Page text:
Neuromyelitis optica spectrum disorders (NMOSD) and multiple sclerosis (MS) show overlap in their clinical features. We performed an analysis of relapses with the aim of determining differences between the two conditions. Cases of NMOSD and age- and sex-matched MS controls were collected from across Australia and New Zealand. Demographic and clinical information, including relapse histories, were recorded using a standard questionnaire. There were 75 cases of NMOSD and 101 MS controls. There were 328 relapses in the NMOSD cases and 375 in MS controls. Spinal cord and optic neuritis attacks were the most common relapses in both NMOSD and MS. Optic neuritis ( < 0.001) and area postrema relapses ( = 0.002) were more common in NMOSD and other brainstem attacks were more common in MS ( < 0.001). Prior to age 30 years, attacks of optic neuritis were more common in NMOSD than transverse myelitis. After 30 this pattern was reversed. Relapses in NMOSD were more likely to be treated with acute immunotherapies and were less likely to recover completely. Analysis by month of relapse in NMOSD showed a trend toward reduced risk of relapse in February to April compared to a peak in November to January ( = 0.065). Optic neuritis and transverse myelitis are the most common types of relapse in NMOSD and MS. Optic neuritis tends to occur more frequently in NMOSD prior to the age of 30, with transverse myelitis being more common thereafter. Relapses in NMOSD were more severe. A seasonal bias for relapses in spring-summer may exist in NMOSD.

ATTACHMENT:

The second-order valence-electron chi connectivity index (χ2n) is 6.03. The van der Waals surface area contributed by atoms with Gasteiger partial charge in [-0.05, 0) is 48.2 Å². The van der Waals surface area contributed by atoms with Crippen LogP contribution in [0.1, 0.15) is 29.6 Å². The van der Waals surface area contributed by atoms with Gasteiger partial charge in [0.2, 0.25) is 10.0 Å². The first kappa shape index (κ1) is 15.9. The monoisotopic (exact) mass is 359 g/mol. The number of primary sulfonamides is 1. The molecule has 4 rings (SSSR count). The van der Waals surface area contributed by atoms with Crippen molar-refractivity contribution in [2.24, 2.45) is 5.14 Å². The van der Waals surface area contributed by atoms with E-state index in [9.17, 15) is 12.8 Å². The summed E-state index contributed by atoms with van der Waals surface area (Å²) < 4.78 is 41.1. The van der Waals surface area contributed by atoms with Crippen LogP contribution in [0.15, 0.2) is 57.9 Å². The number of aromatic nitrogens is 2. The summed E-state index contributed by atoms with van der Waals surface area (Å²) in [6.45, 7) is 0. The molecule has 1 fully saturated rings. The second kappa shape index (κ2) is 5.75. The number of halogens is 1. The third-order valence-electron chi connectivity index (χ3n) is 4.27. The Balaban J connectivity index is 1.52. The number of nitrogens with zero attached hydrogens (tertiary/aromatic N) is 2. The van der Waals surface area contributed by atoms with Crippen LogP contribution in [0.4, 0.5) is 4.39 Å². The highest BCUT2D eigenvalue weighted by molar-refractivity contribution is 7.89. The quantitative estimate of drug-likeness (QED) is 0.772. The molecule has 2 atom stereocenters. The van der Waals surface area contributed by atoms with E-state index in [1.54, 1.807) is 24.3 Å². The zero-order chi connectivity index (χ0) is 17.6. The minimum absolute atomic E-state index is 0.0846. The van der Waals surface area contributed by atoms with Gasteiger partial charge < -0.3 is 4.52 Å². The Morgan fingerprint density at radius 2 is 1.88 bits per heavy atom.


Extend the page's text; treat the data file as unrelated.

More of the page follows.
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http://dx.doi.org/10.3389/fneur.2020.00537DOI Listing
http://www.ncbi.nlm.nih.gov/pmc/articles/PMC7308484PMC
June 2020

Disability outcomes of early cerebellar and brainstem symptoms in multiple sclerosis.

Mult Scler 2021 Apr 15;27(5):755-766. Epub 2020 Jun 15.

CORe, Department of Medicine, The University of Melbourne, Melbourne, VIC, Australia; Department of Neurology, The Royal Melbourne Hospital, Melbourne, VIC, Australia.

Background: Cerebellar and brainstem symptoms are common in early stages of multiple sclerosis (MS) yet their prognostic values remain unclear.

Objective: The aim of this study was to investigate long-term disability outcomes in patients with early cerebellar and brainstem symptoms.

Methods: This study used data from MSBase registry. Patients with early cerebellar/brainstem presentations were identified as those with cerebellar/brainstem relapse(s) or functional system score ⩾ 2 in the initial 2 years. Early pyramidal presentation was chosen as a comparator. Andersen-Gill models were used to compare cumulative hazards of (1) disability progression events and (2) relapses between patients with and without early cerebellar/brainstem symptoms. Mixed effect models were used to estimate the associations between early cerebellar/brainstem presentations and expanded disability status scale (EDSS) scores.